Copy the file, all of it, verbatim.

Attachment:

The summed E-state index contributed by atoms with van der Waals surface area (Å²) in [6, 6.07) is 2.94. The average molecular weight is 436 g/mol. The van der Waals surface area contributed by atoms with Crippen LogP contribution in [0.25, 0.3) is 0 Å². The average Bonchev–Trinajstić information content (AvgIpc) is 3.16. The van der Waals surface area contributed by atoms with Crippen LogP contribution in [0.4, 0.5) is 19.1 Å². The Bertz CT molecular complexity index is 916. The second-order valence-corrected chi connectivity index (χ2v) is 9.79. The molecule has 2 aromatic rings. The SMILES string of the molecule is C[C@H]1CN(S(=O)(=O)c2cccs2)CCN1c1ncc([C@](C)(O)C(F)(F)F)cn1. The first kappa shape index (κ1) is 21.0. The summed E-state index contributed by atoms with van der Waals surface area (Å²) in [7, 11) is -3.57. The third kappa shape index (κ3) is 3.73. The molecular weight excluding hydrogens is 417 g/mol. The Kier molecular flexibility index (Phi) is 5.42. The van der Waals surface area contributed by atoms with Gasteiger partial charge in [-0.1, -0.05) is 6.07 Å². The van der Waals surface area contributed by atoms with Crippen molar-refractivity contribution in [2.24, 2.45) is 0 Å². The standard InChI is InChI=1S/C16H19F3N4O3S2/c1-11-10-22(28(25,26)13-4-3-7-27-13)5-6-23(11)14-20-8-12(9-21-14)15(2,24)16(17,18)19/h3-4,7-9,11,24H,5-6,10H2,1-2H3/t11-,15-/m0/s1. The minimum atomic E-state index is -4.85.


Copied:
The summed E-state index contributed by atoms with van der Waals surface area (Å²) in [6, 6.07) is 2.94. The average molecular weight is 436 g/mol. The van der Waals surface area contributed by atoms with Crippen LogP contribution in [0.25, 0.3) is 0 Å². The average Bonchev–Trinajstić information content (AvgIpc) is 3.16. The van der Waals surface area contributed by atoms with Crippen LogP contribution in [0.4, 0.5) is 19.1 Å². The Bertz CT molecular complexity index is 916. The second-order valence-corrected chi connectivity index (χ2v) is 9.79. The molecule has 2 aromatic rings. The SMILES string of the molecule is C[C@H]1CN(S(=O)(=O)c2cccs2)CCN1c1ncc([C@](C)(O)C(F)(F)F)cn1. The first kappa shape index (κ1) is 21.0. The summed E-state index contributed by atoms with van der Waals surface area (Å²) in [7, 11) is -3.57. The third kappa shape index (κ3) is 3.73. The molecular weight excluding hydrogens is 417 g/mol. The Kier molecular flexibility index (Phi) is 5.42. The van der Waals surface area contributed by atoms with Gasteiger partial charge in [-0.1, -0.05) is 6.07 Å². The van der Waals surface area contributed by atoms with Crippen molar-refractivity contribution in [2.24, 2.45) is 0 Å². The standard InChI is InChI=1S/C16H19F3N4O3S2/c1-11-10-22(28(25,26)13-4-3-7-27-13)5-6-23(11)14-20-8-12(9-21-14)15(2,24)16(17,18)19/h3-4,7-9,11,24H,5-6,10H2,1-2H3/t11-,15-/m0/s1. The minimum atomic E-state index is -4.85.